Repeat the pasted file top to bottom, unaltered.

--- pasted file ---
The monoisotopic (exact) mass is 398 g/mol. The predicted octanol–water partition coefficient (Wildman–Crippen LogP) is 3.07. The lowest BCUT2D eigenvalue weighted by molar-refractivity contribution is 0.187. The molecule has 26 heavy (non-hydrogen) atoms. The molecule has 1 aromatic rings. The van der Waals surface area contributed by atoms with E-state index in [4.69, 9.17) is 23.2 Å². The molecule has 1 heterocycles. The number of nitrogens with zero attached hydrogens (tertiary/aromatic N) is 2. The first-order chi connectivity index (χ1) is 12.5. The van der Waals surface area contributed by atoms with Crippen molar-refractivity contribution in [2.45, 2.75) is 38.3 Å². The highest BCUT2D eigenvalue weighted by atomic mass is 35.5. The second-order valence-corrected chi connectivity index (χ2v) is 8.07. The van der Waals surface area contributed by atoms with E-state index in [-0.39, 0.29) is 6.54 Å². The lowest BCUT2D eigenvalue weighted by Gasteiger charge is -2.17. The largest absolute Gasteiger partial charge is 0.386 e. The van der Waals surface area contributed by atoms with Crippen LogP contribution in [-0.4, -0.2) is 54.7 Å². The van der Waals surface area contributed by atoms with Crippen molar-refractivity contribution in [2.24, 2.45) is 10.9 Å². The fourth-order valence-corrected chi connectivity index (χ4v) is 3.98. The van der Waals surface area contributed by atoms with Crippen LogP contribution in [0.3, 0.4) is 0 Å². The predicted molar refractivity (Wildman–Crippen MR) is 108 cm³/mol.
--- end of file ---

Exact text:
The monoisotopic (exact) mass is 398 g/mol. The predicted octanol–water partition coefficient (Wildman–Crippen LogP) is 3.07. The lowest BCUT2D eigenvalue weighted by molar-refractivity contribution is 0.187. The molecule has 26 heavy (non-hydrogen) atoms. The molecule has 1 aromatic rings. The van der Waals surface area contributed by atoms with E-state index in [4.69, 9.17) is 23.2 Å². The molecule has 1 heterocycles. The number of nitrogens with zero attached hydrogens (tertiary/aromatic N) is 2. The first-order chi connectivity index (χ1) is 12.5. The van der Waals surface area contributed by atoms with Crippen molar-refractivity contribution in [2.45, 2.75) is 38.3 Å². The highest BCUT2D eigenvalue weighted by atomic mass is 35.5. The second-order valence-corrected chi connectivity index (χ2v) is 8.07. The van der Waals surface area contributed by atoms with E-state index in [-0.39, 0.29) is 6.54 Å². The lowest BCUT2D eigenvalue weighted by Gasteiger charge is -2.17. The largest absolute Gasteiger partial charge is 0.386 e. The van der Waals surface area contributed by atoms with Crippen LogP contribution in [-0.4, -0.2) is 54.7 Å². The van der Waals surface area contributed by atoms with Crippen molar-refractivity contribution in [2.24, 2.45) is 10.9 Å². The fourth-order valence-corrected chi connectivity index (χ4v) is 3.98. The van der Waals surface area contributed by atoms with Crippen LogP contribution in [0.3, 0.4) is 0 Å². The predicted molar refractivity (Wildman–Crippen MR) is 108 cm³/mol.